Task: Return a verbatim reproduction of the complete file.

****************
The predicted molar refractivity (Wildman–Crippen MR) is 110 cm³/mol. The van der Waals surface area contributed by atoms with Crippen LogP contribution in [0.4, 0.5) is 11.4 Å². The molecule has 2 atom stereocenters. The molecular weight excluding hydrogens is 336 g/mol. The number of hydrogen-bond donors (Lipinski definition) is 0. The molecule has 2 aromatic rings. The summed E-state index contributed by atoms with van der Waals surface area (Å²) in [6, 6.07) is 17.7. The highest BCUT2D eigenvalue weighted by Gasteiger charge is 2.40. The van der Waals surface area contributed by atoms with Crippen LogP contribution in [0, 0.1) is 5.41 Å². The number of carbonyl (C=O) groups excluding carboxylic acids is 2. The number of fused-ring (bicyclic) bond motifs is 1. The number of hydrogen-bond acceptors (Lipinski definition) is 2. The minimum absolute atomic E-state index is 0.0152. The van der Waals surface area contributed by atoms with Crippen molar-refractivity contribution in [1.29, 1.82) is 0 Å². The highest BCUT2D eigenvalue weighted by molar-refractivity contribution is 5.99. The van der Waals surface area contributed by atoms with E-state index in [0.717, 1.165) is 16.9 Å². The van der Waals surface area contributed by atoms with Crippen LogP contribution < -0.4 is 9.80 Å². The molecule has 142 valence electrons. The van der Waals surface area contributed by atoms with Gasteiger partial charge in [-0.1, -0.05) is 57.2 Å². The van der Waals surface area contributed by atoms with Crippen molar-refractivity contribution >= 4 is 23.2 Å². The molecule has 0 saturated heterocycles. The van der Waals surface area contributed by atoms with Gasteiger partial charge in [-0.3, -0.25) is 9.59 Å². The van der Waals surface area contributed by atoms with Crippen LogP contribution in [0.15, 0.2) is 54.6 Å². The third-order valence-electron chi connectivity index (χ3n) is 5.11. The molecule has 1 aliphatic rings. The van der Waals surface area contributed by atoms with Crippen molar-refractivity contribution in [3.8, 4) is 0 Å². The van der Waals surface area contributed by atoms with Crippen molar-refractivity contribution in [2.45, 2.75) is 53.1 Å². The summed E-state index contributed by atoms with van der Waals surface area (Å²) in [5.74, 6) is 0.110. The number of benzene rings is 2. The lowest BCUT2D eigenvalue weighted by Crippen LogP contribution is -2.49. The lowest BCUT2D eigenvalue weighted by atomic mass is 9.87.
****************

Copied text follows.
The predicted molar refractivity (Wildman–Crippen MR) is 110 cm³/mol. The van der Waals surface area contributed by atoms with Crippen LogP contribution in [0.4, 0.5) is 11.4 Å². The molecule has 2 atom stereocenters. The molecular weight excluding hydrogens is 336 g/mol. The number of hydrogen-bond donors (Lipinski definition) is 0. The molecule has 2 aromatic rings. The summed E-state index contributed by atoms with van der Waals surface area (Å²) in [6, 6.07) is 17.7. The highest BCUT2D eigenvalue weighted by Gasteiger charge is 2.40. The van der Waals surface area contributed by atoms with Crippen LogP contribution in [0, 0.1) is 5.41 Å². The number of carbonyl (C=O) groups excluding carboxylic acids is 2. The number of fused-ring (bicyclic) bond motifs is 1. The number of hydrogen-bond acceptors (Lipinski definition) is 2. The minimum absolute atomic E-state index is 0.0152. The van der Waals surface area contributed by atoms with Crippen molar-refractivity contribution in [1.29, 1.82) is 0 Å². The highest BCUT2D eigenvalue weighted by molar-refractivity contribution is 5.99. The van der Waals surface area contributed by atoms with E-state index in [0.717, 1.165) is 16.9 Å². The van der Waals surface area contributed by atoms with Crippen LogP contribution < -0.4 is 9.80 Å². The molecule has 142 valence electrons. The van der Waals surface area contributed by atoms with Gasteiger partial charge in [-0.1, -0.05) is 57.2 Å². The van der Waals surface area contributed by atoms with Crippen molar-refractivity contribution >= 4 is 23.2 Å². The molecule has 0 saturated heterocycles. The van der Waals surface area contributed by atoms with Gasteiger partial charge in [-0.3, -0.25) is 9.59 Å². The van der Waals surface area contributed by atoms with Crippen LogP contribution in [0.15, 0.2) is 54.6 Å². The third-order valence-electron chi connectivity index (χ3n) is 5.11. The molecule has 1 aliphatic rings. The van der Waals surface area contributed by atoms with Crippen molar-refractivity contribution in [3.8, 4) is 0 Å². The van der Waals surface area contributed by atoms with Crippen molar-refractivity contribution in [2.45, 2.75) is 53.1 Å². The summed E-state index contributed by atoms with van der Waals surface area (Å²) in [5.74, 6) is 0.110. The number of benzene rings is 2. The lowest BCUT2D eigenvalue weighted by Crippen LogP contribution is -2.49. The lowest BCUT2D eigenvalue weighted by atomic mass is 9.87.